By Room # 4 I’m falling into haunted eyes, admiring jaw-definition, gawping at the skill required to perfectly saturate heavy paper so that the blackest black stays in place against the wateriest grey to give life, form and power. I’m coveting these works, wanting to steal them off the wall and surround myself with them at home. Well, in my fantasy brick loft apartment home that is. Oh, but not the one of Princess Diana, I can’t condone the rancid green background formed of Prussian Blue and Cadmium yellow against the lurid pink satin of her dress. (Even that sentence on the page is disgusting.)
Diana is one of Dumas’ ‘Magdalena’s’; fallen women, positioned next to another; NaomiCampbell. Interestingly, they were painted between 1995 and 1997, well before Naomi told some rather big fibs about blood diamonds under oath. To what then does she owe the title ‘Magdalena’? Bra-less and wearing a thong-cum-loincloth, perhaps she has earned her reputation by being a model – a seller of flesh. Perhaps Diana is there as a divorcee. We’re not being told to judge them by Dumas, but to consider how the media has held them up for us to do so.
Two of the ugliest pictures in the exhibition hold my attention for the longest: Dead Girl 2002 (the bloodied corpse of a young woman who attempted to hijack a plane in the 1970’s) and Phil Spectre – To Know Him Is To love Him 2011 (a portrait of the evil genius in court that fully captures his look of fearful murdering madness). These represent sicknesses in society from which we want to look away, historical moments in time. We’re used to seeing this kind of thing on the printed news-page, but somehow, when blown-up and translated into oil, the images have more power to shock than the photographs from which they were appropriated.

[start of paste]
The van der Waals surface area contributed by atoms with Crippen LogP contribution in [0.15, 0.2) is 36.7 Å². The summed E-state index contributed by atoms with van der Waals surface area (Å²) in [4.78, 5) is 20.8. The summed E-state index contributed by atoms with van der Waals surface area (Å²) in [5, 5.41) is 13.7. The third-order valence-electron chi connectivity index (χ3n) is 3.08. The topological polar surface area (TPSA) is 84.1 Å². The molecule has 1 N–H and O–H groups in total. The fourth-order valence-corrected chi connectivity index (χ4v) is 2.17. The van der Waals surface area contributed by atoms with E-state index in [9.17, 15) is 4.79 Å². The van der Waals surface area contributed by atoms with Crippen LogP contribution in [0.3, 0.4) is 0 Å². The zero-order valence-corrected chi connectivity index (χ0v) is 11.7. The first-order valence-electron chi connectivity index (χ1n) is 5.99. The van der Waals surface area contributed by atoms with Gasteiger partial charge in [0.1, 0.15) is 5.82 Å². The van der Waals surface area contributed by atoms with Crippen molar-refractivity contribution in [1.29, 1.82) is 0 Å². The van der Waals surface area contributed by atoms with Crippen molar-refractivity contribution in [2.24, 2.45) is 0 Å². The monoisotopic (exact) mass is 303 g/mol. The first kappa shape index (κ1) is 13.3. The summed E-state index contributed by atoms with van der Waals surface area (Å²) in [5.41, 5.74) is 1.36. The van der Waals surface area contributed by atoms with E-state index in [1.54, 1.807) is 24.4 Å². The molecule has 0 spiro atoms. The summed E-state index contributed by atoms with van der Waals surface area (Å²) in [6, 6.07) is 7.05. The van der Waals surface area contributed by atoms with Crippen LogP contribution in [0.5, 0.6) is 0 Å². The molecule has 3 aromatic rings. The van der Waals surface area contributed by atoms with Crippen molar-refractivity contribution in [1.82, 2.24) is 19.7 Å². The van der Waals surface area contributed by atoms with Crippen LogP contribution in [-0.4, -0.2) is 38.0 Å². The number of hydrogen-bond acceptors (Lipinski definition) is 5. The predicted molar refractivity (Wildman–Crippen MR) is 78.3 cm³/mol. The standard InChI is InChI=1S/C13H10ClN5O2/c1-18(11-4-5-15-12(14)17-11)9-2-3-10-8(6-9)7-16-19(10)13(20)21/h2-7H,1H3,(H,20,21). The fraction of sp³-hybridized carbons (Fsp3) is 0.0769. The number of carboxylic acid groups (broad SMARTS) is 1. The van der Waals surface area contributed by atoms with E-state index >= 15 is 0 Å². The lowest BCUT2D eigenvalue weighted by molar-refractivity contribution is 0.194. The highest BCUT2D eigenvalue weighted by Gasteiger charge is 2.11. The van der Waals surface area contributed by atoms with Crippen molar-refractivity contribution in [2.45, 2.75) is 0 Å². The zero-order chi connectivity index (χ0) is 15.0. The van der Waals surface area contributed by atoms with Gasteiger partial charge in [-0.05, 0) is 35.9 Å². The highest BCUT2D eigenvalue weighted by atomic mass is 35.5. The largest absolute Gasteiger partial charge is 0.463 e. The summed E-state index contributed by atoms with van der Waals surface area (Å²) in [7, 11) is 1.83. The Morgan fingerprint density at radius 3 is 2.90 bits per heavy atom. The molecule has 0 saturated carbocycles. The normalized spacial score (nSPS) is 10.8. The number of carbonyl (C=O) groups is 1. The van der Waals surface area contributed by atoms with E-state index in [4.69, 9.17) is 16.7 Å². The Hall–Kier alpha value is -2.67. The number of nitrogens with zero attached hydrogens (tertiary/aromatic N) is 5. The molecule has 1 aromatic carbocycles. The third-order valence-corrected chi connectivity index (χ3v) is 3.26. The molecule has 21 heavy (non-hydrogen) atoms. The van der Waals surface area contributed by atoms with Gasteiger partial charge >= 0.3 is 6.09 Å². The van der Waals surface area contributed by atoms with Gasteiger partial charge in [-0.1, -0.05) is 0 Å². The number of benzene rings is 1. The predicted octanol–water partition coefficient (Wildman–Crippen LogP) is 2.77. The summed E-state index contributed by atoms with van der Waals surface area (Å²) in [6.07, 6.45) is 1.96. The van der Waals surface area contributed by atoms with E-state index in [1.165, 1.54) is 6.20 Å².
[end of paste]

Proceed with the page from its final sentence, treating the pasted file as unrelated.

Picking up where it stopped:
The last room, #14, loosely themed around the politicised female, presents The Widow 2013. This large scale painting depicts Pauline Lumumba; wife of Patrice Lumumba the first democratically elected prime minister of the Democratic Republic of Congo, walking bare-breasted through the streets of Leopoldville in an act of mourning after her husband was assassinated by Katangan authorities (with the support of the American government) in 1961. Finally, I am emotionally moved in the way I had hoped. I cry for a bit and my glasses get all steamed up and I get cross because I’m not sure if it was the painting or the newspaper photograph, or the story that did it. And then I find my sense of reason and stop trying to make the elements of Dumas work mutually exclusive when clearly they are not meant to be so.
It appears that the person and the artist cannot be separated, how could they be, for they occupy one body and mind. And that is why what at first appears to be the stylised copying of cut-outs, is in this case a practice with layers and layers of meaning behind it. Marlene Dumas strikes a rare balance between the importance of her concepts and the power of her images, which becomes quite an overwhelming experience in viewing them on this scale and in this quantity. At the end, I go back to room # 1 and begin again, and this time I allow myself to weep for the duration. It doesn’t matter exactly why I’m crying, Dumas facilitated it, and it feels good.
Words by Rachel James
Image appropriated by RJ from a photographic portrait by Erwin Olaf, 1999.